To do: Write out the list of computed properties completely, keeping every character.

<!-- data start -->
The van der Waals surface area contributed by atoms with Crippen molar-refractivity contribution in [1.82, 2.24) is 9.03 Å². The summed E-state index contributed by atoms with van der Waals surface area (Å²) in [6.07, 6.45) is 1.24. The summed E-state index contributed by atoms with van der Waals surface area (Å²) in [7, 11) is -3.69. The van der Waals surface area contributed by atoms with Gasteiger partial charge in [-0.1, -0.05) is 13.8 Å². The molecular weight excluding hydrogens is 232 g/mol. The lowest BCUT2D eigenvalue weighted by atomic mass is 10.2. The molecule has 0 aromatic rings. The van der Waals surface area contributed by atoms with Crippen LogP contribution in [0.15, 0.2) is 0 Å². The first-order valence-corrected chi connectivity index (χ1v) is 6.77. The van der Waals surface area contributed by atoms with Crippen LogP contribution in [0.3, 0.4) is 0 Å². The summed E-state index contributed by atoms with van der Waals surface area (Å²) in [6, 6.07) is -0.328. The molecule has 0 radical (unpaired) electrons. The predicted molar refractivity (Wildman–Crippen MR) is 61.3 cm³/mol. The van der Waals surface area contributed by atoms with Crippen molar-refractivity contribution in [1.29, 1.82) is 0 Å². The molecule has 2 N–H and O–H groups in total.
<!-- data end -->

The van der Waals surface area contributed by atoms with Crippen molar-refractivity contribution in [1.82, 2.24) is 9.03 Å². The summed E-state index contributed by atoms with van der Waals surface area (Å²) in [6.07, 6.45) is 1.24. The summed E-state index contributed by atoms with van der Waals surface area (Å²) in [7, 11) is -3.69. The van der Waals surface area contributed by atoms with Gasteiger partial charge in [-0.1, -0.05) is 13.8 Å². The molecular weight excluding hydrogens is 232 g/mol. The lowest BCUT2D eigenvalue weighted by atomic mass is 10.2. The molecule has 0 aromatic rings. The van der Waals surface area contributed by atoms with Crippen LogP contribution in [0.15, 0.2) is 0 Å². The first-order valence-corrected chi connectivity index (χ1v) is 6.77. The van der Waals surface area contributed by atoms with Crippen LogP contribution in [0.3, 0.4) is 0 Å². The summed E-state index contributed by atoms with van der Waals surface area (Å²) in [6, 6.07) is -0.328. The molecule has 0 radical (unpaired) electrons. The predicted molar refractivity (Wildman–Crippen MR) is 61.3 cm³/mol. The van der Waals surface area contributed by atoms with Crippen molar-refractivity contribution in [1.29, 1.82) is 0 Å². The molecule has 2 N–H and O–H groups in total.